1. Since Jenkins is now Gold Elite for the remainder of this year and the next, on each of the remaining three trips he has access to the priority security line at MIA, he boards just after the first class passengers, has access to better, though not upgraded seating (think exit row), certain fees get waived and about a dozen other benefits that may or may not be useful to him.
2. Gold Elite members earn a 25% mileage bonus, so the second San Francisco trip will net him 7600 miles and each New York journey gives him 2725. His total mileage for the year is 19,130 miles, all on American. If he were a Platinum Elite member, the bonus 100%.
3. As a Gold member (heh) he earns four 500 mile “stickers” for each 10,000 miles flown. These stickers can be used to upgrade to business/first class on domestic and Caribbean flights, one sticker for each 500 miles in a leg. Next year he can use these for some of his flights and arrive rested with several Glenlivets in system while Leroy is nursing his anger over flying next to the enormous gentleman in coach and having to pay $7 for a Dewars.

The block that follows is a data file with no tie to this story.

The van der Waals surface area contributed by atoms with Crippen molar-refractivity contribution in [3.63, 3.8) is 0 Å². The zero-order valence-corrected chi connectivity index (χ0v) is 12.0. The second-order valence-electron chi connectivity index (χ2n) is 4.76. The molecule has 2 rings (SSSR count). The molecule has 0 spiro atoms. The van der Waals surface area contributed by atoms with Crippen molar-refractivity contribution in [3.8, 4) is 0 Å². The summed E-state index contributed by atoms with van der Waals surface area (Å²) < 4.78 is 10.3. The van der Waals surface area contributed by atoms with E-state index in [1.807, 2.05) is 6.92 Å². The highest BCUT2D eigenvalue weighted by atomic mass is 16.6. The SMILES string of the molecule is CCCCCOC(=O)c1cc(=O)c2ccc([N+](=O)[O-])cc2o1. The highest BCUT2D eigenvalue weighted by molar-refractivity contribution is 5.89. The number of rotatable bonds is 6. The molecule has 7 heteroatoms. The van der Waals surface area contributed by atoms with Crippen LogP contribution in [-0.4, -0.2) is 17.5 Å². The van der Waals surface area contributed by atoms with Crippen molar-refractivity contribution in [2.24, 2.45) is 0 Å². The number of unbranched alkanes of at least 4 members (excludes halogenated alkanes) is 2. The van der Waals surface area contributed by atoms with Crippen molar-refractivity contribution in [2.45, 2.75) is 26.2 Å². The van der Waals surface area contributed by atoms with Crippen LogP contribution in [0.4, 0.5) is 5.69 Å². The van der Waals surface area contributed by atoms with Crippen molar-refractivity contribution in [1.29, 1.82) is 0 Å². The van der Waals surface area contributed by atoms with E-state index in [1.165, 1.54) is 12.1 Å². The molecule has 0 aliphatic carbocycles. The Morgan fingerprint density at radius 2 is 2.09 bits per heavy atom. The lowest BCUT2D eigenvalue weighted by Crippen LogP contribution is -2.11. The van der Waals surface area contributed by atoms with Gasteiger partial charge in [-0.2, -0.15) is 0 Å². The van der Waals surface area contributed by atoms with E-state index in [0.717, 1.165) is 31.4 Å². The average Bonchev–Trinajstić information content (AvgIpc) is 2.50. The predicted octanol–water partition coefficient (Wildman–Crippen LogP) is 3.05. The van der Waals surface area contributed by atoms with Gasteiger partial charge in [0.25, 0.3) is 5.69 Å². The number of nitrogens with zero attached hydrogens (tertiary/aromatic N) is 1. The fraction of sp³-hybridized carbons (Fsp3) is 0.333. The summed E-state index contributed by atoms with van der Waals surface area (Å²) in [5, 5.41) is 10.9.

4. As a first time AA member, Jenkins has access to a bunch of one time only mileage bonuses that he learned about on Flyer Talk, such as 500 free miles just for letting liberty mutual give you an auto insurance quote, up to 2500 miles for letting AA send you email about flight specials and offers for a couple of months, and a host of new ones that are constantly showing up on the discussion forums. From these he can very easily expect to score another 6000 or so miles by the end of the year. With over 25K in his AA account, if he is reasonably flexible and plans ahead a bit he can now exchange these for a domestic round trip anywhere in the continental US. American, unlike some airlines, actually has lots of seats available for point redeemers.
5. Jenkins, like every adult needs a credit card or three, and decides that if he is going to use them he might as well get something in return. So he applied for both the Citicard AAdvantage Visa and AMEX. After spending $1500 and $4000 respectively, he was given a 75,000 mile bonus for each card. That’s right, 150K. Shit just got real, yo. This is in addition to the 5,500 in points for the actual dollars spent. If he uses these cards to purchase American Airlines tickets, he gets 2 points per dollar. 65 days later (Citibank restriction), he obtained a Citicard AAdvantage Business Visa for another 75,000 mile bonus after $1500 in spend. The annual fee on all three cards was waived for the first year, and he plans to ask for a waiver in the second year or cancel the cards, which he may do anyway since there are always more offers out there.